Watching Three Days of the Condor one – nearly without fail – will say “they just don’t make them like they used to anymore” or a similar sentiment. The film, which stars Robert Redford and was directed Sydney Pollack, is a political thriller which hits almost all the right notes – the action never overpowers the plot, the tension is palpable, and the story never feels dumbed down so as to satisfy the texting-while-watching lowest common denominator of viewer (it may be glossed over at times, but its never dumbed down).
The film finds Redford as Joseph Turner, aka Condor, a bookworm CIA agent. Turner, never a stickler for the rules of the spy business, manages to avoid getting killed along with the rest of his section by using a backdoor when he heads out for lunch. Unsure where to turn and panicked, Redford tries to turn to his CIA bosses for help, only to quickly become unsure of whom to trust.
Turner finds himself fumbling his way through the rest of picture, quickly realizing that he knows more tradecraft than he once thought and repeatedly escaping serious trouble. The viewer gets to go with Turner on this journey and becomes just as paranoid as him.
It is in his attempt to remain safe and hidden away that Turner finds Kathy Hale (Faye Dunaway), whom he just happens to kidnap. The dynamic between the two is a fascinating one – Turner isn’t actually a bad guy but has done a terrible thing in order to ensure his safety, Hale has to decide whether Turner is a good guy and therefore trustworthy or if he his the evil kidnapper he initially appears to be.
The film focuses on shades of gray in our world – shades of gray in relationships and shades of gray (and darker than that) in our politics. As Turner continues on his journey and learns exactly why his section was killed he comes face-to-face with unpleasant truths and an unpleasant gun-for-hire, Joubert (Max von Sydow). Joubert is the modern assassin – he works without any ideological bent, his sole motivation is cash in his pocket.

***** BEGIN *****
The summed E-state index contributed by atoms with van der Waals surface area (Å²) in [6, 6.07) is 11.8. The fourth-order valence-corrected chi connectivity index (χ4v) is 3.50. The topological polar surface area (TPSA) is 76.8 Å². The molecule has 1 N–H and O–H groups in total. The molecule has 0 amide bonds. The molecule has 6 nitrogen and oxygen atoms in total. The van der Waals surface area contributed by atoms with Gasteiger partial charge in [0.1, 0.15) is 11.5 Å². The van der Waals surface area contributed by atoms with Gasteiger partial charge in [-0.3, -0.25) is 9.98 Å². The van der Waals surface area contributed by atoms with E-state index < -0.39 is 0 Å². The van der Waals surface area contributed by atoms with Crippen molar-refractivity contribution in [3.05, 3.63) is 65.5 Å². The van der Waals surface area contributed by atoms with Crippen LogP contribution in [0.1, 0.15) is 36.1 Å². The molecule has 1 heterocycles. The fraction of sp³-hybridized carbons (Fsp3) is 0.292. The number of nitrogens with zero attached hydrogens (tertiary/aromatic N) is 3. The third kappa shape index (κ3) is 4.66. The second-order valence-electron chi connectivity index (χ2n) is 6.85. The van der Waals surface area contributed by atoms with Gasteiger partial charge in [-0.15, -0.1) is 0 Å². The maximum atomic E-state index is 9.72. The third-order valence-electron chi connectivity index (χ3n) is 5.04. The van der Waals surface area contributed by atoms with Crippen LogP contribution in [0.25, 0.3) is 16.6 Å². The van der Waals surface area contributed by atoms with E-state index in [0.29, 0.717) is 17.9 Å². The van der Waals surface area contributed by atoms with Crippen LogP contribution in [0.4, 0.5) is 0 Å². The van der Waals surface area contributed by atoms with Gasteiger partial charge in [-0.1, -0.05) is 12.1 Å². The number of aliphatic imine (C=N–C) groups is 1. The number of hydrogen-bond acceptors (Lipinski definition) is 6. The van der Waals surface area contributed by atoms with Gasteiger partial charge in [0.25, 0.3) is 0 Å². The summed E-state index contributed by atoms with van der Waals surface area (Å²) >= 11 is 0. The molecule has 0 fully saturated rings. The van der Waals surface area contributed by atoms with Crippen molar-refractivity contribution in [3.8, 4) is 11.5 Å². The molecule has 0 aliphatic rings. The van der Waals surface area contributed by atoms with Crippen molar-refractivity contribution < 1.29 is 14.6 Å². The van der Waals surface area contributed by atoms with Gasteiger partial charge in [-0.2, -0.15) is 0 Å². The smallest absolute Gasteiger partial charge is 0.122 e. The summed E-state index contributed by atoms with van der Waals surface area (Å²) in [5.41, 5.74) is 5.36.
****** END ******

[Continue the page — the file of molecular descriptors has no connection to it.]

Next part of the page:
It is more than just a two-sided contest, it isn’t just the ideological versus the non-ideological. More than one ideology exists, and Turner not only must fight for his life, but he must learn who lies on his ideological side an who merely appears to.
Though a fantastic taut thriller that keeps the viewer enthralled from the opening credits through the finale, the film does fall down a little with the specific reasons for the events being set in motion. Though an explanation is provided, it isn’t a terribly satisfying one nor is it really ever fully explored – the film is more interested in the moral issues and the notion of the big-bad government than it is in the specifics.
However, Pollack, Redford, and the rest of the cast are able to make this glossing over acceptable – the specifics are, as Hitchcock would have said, the MacGuffin, and the film is very much in the Hitchcock mold. Turner is the classic Hitchcockian average guy thrown into extraordinary circumstances who must rise to the occasion. Though Hitchcock’s style is often imitated with poor effect, Pollack – a more than accomplished director in his on right – does a brilliant job here.
The biggest disappointment with the Blu-ray release is the dearth of special features included in the set. In fact, only one exists – the theatrical trailer. As for the technical side of the release, some slight amounts of dirt are noticeable early on in the film, and a few scratches exist here and there, but the transfer is still a very good one for a film that is more than 30 years old. There is a grain to the video that works beautifully with the 1970s’ New York that the film depicts. The colors, while muted, are intended to be so and convey the late-fall/early-winter season beautifully. The audio mix – 5.1 Dolby TrueHD – is also a good one, with clear tones and it squarely places one in the streets of New York alongside Redford as the world whizzes past him.
Three Days of the Condor is a classic political thriller with a great cast and questions about our society and politics which remain relevant even today. It doesn’t hit all the right notes, but it manages to get enough of them in to make the piece intriguing and enjoyable more than three decades after its initial release.Powered by Sidelines